This is a gorgeous sunstone from PANA mine in Oregon. Sunstone like this is dichroic, meaning if you look at it in one direction it is red and along another direction it is greenish blue (‘teal’ is how it is referred to by PANA mine). A stone like this could have been cut to reveal either more red, more teal like this one, or if the cutter isn’t careful it could be an ugly mix of both, which tends toward a brownish hue. The teal is preferred and is generally more valuable. This stone returns good brilliance in multiple colors, but mainly bluish green.
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In the early 1800s sunstone was a little-known, rare, and costly gemstone. It wasn’t until finds in Norway, Siberia, and other parts of the world that sunstone became somewhat more widely recognized, more available, and less expensive.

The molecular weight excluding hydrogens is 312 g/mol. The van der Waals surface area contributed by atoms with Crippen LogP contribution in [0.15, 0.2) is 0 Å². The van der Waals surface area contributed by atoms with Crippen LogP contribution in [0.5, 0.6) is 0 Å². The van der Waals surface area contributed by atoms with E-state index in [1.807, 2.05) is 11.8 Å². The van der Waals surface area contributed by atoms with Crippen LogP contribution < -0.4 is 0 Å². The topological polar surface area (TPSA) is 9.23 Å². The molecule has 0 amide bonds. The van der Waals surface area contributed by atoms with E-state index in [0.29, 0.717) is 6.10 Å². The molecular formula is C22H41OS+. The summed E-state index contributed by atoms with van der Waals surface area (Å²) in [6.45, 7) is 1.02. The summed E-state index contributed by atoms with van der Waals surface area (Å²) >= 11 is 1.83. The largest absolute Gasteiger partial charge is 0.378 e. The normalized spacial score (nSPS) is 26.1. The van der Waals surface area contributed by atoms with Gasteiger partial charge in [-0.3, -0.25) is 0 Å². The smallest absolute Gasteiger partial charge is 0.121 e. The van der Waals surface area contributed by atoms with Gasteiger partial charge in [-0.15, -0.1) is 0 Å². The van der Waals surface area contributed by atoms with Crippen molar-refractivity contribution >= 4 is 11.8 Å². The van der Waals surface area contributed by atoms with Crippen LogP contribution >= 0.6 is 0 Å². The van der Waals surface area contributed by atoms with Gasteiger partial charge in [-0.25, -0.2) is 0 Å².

In the US state of Oregon in the early 1900s, there were reports of sunstone finds in ancient lava fields in a desert area called Warner Valley. Even earlier, Native Americans in that area might have been the first collectors of Warner Valley sunstones.
In 1987 sunstone was declared the state mineral for Oregon in the USA. The Oregon sunstone is rather unique in that it is the only sunstone that contains copper crystals.